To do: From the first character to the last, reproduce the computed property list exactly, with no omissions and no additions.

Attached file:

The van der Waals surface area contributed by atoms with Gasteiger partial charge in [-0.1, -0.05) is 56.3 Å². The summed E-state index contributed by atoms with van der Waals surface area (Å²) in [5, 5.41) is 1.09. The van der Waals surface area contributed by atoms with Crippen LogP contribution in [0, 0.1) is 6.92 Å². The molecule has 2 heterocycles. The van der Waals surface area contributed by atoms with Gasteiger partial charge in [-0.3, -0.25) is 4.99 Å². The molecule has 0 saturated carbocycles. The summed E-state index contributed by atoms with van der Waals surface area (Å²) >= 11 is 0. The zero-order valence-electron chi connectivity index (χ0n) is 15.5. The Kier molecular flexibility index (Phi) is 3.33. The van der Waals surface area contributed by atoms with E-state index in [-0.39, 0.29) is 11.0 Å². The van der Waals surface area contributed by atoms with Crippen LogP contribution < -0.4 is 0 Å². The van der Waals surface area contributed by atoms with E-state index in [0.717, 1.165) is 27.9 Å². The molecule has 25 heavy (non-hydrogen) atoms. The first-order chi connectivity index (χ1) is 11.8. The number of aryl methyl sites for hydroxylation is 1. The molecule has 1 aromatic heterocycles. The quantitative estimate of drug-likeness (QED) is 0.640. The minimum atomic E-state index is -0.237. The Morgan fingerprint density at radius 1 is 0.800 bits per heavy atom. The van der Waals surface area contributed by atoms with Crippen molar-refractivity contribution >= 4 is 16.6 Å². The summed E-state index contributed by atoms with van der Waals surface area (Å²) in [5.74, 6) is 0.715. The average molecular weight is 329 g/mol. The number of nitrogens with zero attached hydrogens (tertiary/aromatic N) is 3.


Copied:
The van der Waals surface area contributed by atoms with Gasteiger partial charge in [-0.1, -0.05) is 56.3 Å². The summed E-state index contributed by atoms with van der Waals surface area (Å²) in [5, 5.41) is 1.09. The van der Waals surface area contributed by atoms with Crippen LogP contribution in [0, 0.1) is 6.92 Å². The molecule has 2 heterocycles. The van der Waals surface area contributed by atoms with Gasteiger partial charge in [-0.3, -0.25) is 4.99 Å². The molecule has 0 saturated carbocycles. The summed E-state index contributed by atoms with van der Waals surface area (Å²) >= 11 is 0. The zero-order valence-electron chi connectivity index (χ0n) is 15.5. The Kier molecular flexibility index (Phi) is 3.33. The van der Waals surface area contributed by atoms with E-state index in [-0.39, 0.29) is 11.0 Å². The van der Waals surface area contributed by atoms with Crippen LogP contribution < -0.4 is 0 Å². The van der Waals surface area contributed by atoms with E-state index in [0.717, 1.165) is 27.9 Å². The molecule has 25 heavy (non-hydrogen) atoms. The first-order chi connectivity index (χ1) is 11.8. The number of aryl methyl sites for hydroxylation is 1. The molecule has 1 aromatic heterocycles. The quantitative estimate of drug-likeness (QED) is 0.640. The minimum atomic E-state index is -0.237. The Morgan fingerprint density at radius 1 is 0.800 bits per heavy atom. The van der Waals surface area contributed by atoms with Crippen molar-refractivity contribution >= 4 is 16.6 Å². The summed E-state index contributed by atoms with van der Waals surface area (Å²) in [5.74, 6) is 0.715. The average molecular weight is 329 g/mol. The number of nitrogens with zero attached hydrogens (tertiary/aromatic N) is 3.